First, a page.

The Cambodian Centre for Human Rights (CCHR) issued a report this month revealing workplace discrimination faced by members of the Lesbian, Gay, Bisexual, Transgender and Queer (LGBTQ) community in Cambodia.
Along with the report, the CCHR in a press release on Sunday said: “LGBTQ individuals face discrimination in accessing employment. A fifth of respondents said they had been refused a job because of their sexual orientation and gender identity and expression [Sogie].”
The report includes 118 interviews conducted with a government representative and LGBTQ respondents across seven provinces. Sixty-five per cent attested to being denied job opportunities numerous times due to their Sogie.
Twenty-five per cent had hidden their Sogie during a job interview, and over half did so for fear of not being hired.
The report continued that during employment, “36 per cent of respondents said they had experienced discrimination and bullying, such as verbal harassment and name-calling, in the workplace as a result of their Sogie from members of the public [61 per cent], colleagues [45 per cent] and more rarely their employers [six per cent].”
In lieu of the report, the CCHR recommended legislative changes to explicitly prohibit workplace Sogie-based discrimination.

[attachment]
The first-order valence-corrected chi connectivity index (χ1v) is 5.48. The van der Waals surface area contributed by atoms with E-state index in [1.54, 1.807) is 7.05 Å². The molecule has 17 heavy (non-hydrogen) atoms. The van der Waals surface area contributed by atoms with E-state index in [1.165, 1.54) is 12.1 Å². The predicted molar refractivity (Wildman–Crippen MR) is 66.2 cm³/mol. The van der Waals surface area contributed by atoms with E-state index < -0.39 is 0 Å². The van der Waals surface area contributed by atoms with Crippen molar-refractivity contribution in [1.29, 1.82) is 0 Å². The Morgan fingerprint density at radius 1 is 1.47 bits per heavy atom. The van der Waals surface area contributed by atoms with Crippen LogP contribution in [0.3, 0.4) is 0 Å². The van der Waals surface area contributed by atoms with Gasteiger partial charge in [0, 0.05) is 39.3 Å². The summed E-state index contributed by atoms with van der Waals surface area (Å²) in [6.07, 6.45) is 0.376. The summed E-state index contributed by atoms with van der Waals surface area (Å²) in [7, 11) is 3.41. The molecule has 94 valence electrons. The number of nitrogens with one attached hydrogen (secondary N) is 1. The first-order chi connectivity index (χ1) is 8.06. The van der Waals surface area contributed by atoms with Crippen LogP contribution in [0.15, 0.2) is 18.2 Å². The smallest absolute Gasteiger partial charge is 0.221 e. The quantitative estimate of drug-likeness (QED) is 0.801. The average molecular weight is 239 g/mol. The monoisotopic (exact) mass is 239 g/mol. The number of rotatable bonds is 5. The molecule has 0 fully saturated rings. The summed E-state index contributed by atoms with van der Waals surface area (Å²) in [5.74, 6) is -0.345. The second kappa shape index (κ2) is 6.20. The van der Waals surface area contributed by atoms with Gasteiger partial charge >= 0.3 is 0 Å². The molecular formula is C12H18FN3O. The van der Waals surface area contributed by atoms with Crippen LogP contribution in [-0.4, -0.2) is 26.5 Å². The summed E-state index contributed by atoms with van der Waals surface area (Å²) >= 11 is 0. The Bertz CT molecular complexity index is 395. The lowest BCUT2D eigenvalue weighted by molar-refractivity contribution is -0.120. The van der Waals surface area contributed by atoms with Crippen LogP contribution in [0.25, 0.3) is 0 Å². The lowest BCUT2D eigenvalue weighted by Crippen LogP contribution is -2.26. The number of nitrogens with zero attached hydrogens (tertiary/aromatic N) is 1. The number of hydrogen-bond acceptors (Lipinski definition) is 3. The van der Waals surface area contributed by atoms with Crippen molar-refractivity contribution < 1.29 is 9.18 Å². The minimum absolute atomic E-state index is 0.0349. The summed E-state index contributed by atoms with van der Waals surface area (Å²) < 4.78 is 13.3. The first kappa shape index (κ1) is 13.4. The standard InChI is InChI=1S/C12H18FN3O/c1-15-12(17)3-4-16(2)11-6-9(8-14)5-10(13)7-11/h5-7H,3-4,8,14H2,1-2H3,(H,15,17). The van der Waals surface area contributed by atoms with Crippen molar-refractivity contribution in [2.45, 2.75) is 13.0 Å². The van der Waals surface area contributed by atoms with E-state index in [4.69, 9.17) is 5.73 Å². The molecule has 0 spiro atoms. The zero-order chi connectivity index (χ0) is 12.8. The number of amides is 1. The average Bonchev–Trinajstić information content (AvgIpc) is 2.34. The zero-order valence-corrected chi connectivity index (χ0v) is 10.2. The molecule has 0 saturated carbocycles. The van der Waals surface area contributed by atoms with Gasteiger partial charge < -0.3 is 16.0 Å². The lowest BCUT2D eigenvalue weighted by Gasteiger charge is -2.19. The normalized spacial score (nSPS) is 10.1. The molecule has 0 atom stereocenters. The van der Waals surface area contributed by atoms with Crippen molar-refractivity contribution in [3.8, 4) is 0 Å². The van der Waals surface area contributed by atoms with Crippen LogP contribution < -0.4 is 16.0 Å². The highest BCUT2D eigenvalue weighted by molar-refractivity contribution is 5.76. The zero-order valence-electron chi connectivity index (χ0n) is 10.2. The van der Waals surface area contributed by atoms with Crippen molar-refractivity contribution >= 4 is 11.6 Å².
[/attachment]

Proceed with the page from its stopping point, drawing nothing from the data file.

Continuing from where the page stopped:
It also called on public and private sector employers to apply the Office of the UN High Commissioner for Human Rights’ (OHCHR) “Standards of Conduct for Business in Tackling Discrimination against Lesbian, Gay, Bi, Trans, & Intersex People”.
CCHR executive director Chak Sopheap declined to comment on the report, referring questions to CCHR’s sexual orientation and gender identity project coordinator Nuon Sidara instead.
Sidara told The Post on Monday that the CCHR is working with partner organisations and relevant ministries on recommendations to formulate a policy and a law against Lesbian, Gay, Bisexual, Transgender, Intersex and Queer (LGBTIQ) discrimination.
“Now, our partner organisations are working on making the fight against LGBTIQ discrimination more known to the public. We are also working with relevant ministries. They have the power to urge the creation of law against discrimination,” he said.
The CCHR, Sidara said, would forward the findings of its research to the Ministry of Labour and Vocational Training and other relevant ministries, enterprises, and stakeholders.
Ministry of Labour and Vocational Training spokesman Heng Sour could not be reached for comment on Monday.
by Ry Sochan
Source – The Phnom Penh Post